The Thinning

The public sector is being thinned, local government is being thinned, thinning creates anxiety and uncertainty, distrust and suspicion,  a constant threat of decline, alongside a sense of loss and a feeling that all is not right with the world.

There is yet no end in sight of the thinning but the impact of 5 years of savage budgets cuts, redundancies, outsourcing and management restructuring is evident in the role of managers. Slimmer, flatter, thinner management structures a cross the public sector mean managers have greater spans of responsibility and find themselves responsible for services they have no professional background in and no direct experience of. Managers are now testing out just how transferable their skills are.

The thinning can mean with a back ground in a totally unrelated area  you suddenly and unexpectedly find yourself responsible for high profile services like Housing and Libraries, quirky services like Museums or statutory services like Registrars (births, deaths and marriages) with a brief to reduce, close, restructure, down size and  cut posts to make big budget savings. With my background in social service I found myself responsible for the Coroners support service.

Suicides, murders, motorway fatalities the Coroner investigates all sudden and unexpected deaths. He is paid by the local authority but not professional accountable to the local authority. The local authority is responsible for providing his support. Coroners are traditionally doctors or lawyers specialist areas I have no expertise in. The Coroner claims the back log of cases is due to insufficient admin support, failure to upgrade his IT equipment and inappropriate accommodation for holding complex hearings involving many witnesses. He claims that the local authority has failed to recognise that his is one of the busiest coroner’s office in the north west due to the number of hospitals, prisons and motorways. He is stating the back log of cases can only get longer if these issues are not immediately addressed and that to deal with the backlog he needs a deputy coroner. He has been in post just over a year. Being both a doctor and lawyer he is ideally qualified to be a coroner. He has requested a salary review providing two examples of recent adverts for coroners posts at a salary over ten thousand a year more than he is being paid. My predecessor simply said in the current austerity climate there was nothing he could do to address these issues. Since then there has been a rapid rise in the back log due to a couple of complex time consuming cases. There are complaints from MPs on behalf of relatives and a high profile death in police custardy with no date yet for the hearing. I feel pressured to respond yet have no experience of this very specialised area to assess his claims and the chief executive has told all directors that the cabinet doesn't want any special pleading.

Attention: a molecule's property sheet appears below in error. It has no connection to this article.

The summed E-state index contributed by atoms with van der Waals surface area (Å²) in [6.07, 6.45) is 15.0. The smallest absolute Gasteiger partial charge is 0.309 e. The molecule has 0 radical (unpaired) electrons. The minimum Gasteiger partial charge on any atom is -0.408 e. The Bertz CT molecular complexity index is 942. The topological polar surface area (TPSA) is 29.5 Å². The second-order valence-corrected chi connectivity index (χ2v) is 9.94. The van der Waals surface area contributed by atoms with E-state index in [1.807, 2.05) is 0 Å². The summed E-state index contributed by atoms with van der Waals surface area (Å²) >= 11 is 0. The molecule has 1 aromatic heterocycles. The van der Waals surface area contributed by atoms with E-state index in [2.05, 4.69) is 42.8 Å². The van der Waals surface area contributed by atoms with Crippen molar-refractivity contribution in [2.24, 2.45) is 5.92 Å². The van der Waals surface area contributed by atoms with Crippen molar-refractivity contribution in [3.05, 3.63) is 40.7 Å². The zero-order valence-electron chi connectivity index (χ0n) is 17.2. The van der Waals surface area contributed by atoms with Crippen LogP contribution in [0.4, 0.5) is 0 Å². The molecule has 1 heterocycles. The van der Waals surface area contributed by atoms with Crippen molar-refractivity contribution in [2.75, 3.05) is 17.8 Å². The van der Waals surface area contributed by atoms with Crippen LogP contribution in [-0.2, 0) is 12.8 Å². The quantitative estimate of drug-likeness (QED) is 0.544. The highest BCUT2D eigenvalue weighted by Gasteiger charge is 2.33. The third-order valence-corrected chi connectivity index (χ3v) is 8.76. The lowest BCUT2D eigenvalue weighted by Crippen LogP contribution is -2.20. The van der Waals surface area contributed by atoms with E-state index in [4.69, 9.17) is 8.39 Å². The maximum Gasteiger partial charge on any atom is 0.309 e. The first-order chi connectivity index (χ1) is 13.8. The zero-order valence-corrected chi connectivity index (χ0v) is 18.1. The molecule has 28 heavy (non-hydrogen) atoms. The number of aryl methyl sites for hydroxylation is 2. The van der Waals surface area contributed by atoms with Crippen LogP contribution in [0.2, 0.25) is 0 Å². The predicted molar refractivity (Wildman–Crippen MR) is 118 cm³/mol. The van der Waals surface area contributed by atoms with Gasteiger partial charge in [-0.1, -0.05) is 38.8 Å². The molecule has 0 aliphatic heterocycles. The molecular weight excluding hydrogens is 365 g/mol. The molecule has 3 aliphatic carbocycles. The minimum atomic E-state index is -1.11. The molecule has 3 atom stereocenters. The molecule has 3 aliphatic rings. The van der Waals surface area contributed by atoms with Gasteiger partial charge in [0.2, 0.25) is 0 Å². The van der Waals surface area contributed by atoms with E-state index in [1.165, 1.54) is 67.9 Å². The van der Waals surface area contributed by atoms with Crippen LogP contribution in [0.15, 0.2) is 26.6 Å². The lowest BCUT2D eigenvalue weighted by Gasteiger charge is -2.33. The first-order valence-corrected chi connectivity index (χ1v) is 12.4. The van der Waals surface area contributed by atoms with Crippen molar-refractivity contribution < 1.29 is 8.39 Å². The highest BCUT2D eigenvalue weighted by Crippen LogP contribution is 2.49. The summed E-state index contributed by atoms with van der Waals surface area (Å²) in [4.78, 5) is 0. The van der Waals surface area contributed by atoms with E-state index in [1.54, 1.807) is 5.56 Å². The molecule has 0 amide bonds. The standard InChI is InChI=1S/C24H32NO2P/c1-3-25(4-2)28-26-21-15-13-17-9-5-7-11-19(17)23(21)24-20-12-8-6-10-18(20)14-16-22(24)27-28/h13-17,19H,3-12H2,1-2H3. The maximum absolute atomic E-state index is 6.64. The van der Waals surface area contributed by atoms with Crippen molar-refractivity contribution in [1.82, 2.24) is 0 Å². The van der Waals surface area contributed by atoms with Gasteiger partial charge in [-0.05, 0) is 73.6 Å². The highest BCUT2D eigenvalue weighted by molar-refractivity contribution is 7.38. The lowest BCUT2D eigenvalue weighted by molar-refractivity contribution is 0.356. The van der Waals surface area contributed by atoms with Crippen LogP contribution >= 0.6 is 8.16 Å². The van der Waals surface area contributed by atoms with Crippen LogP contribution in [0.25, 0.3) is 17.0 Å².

I didn't manage the Coroner but was accountable for his performance, he was a qualified doctor and lawyer, I was a manager with no medical or legal background and no previous knowledge or experience of the service. I was well outside my comfort zone, a feeling many more local authority managers are going to experience as the "thinning “continues. 

Blair McPherson author and blogger on the public sector 

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